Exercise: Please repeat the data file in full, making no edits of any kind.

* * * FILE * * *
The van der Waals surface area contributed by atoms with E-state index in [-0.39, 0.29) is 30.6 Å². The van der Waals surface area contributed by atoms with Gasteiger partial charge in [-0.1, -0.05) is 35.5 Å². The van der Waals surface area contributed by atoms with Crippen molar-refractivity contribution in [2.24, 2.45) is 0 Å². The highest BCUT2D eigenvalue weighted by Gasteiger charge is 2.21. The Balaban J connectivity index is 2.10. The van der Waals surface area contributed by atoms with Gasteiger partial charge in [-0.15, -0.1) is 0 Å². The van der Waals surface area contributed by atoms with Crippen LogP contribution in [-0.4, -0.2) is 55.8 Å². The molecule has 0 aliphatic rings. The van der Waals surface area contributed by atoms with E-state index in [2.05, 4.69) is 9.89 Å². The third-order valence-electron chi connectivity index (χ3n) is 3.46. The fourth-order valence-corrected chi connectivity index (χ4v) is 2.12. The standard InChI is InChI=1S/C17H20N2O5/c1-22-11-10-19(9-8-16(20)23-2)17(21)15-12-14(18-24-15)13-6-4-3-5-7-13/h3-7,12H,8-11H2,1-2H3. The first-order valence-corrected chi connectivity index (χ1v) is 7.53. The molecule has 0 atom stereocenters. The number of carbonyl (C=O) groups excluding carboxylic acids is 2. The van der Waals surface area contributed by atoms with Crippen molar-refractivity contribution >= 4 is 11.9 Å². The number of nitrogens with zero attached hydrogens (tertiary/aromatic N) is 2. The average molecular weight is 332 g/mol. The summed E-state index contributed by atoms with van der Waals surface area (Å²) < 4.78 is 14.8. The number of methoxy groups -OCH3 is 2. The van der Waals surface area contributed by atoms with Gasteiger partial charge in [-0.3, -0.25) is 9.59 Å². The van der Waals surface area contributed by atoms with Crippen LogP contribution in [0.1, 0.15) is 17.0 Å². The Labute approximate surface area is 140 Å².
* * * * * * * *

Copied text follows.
The van der Waals surface area contributed by atoms with E-state index in [-0.39, 0.29) is 30.6 Å². The van der Waals surface area contributed by atoms with Gasteiger partial charge in [-0.1, -0.05) is 35.5 Å². The van der Waals surface area contributed by atoms with Crippen molar-refractivity contribution in [2.24, 2.45) is 0 Å². The highest BCUT2D eigenvalue weighted by Gasteiger charge is 2.21. The Balaban J connectivity index is 2.10. The van der Waals surface area contributed by atoms with Gasteiger partial charge in [-0.15, -0.1) is 0 Å². The van der Waals surface area contributed by atoms with Crippen LogP contribution in [-0.4, -0.2) is 55.8 Å². The molecule has 0 aliphatic rings. The van der Waals surface area contributed by atoms with E-state index in [2.05, 4.69) is 9.89 Å². The third-order valence-electron chi connectivity index (χ3n) is 3.46. The fourth-order valence-corrected chi connectivity index (χ4v) is 2.12. The standard InChI is InChI=1S/C17H20N2O5/c1-22-11-10-19(9-8-16(20)23-2)17(21)15-12-14(18-24-15)13-6-4-3-5-7-13/h3-7,12H,8-11H2,1-2H3. The first-order valence-corrected chi connectivity index (χ1v) is 7.53. The molecule has 0 atom stereocenters. The number of carbonyl (C=O) groups excluding carboxylic acids is 2. The van der Waals surface area contributed by atoms with Crippen molar-refractivity contribution >= 4 is 11.9 Å². The number of nitrogens with zero attached hydrogens (tertiary/aromatic N) is 2. The average molecular weight is 332 g/mol. The summed E-state index contributed by atoms with van der Waals surface area (Å²) < 4.78 is 14.8. The number of methoxy groups -OCH3 is 2. The van der Waals surface area contributed by atoms with Gasteiger partial charge in [-0.3, -0.25) is 9.59 Å². The van der Waals surface area contributed by atoms with Crippen LogP contribution in [0.1, 0.15) is 17.0 Å². The Labute approximate surface area is 140 Å².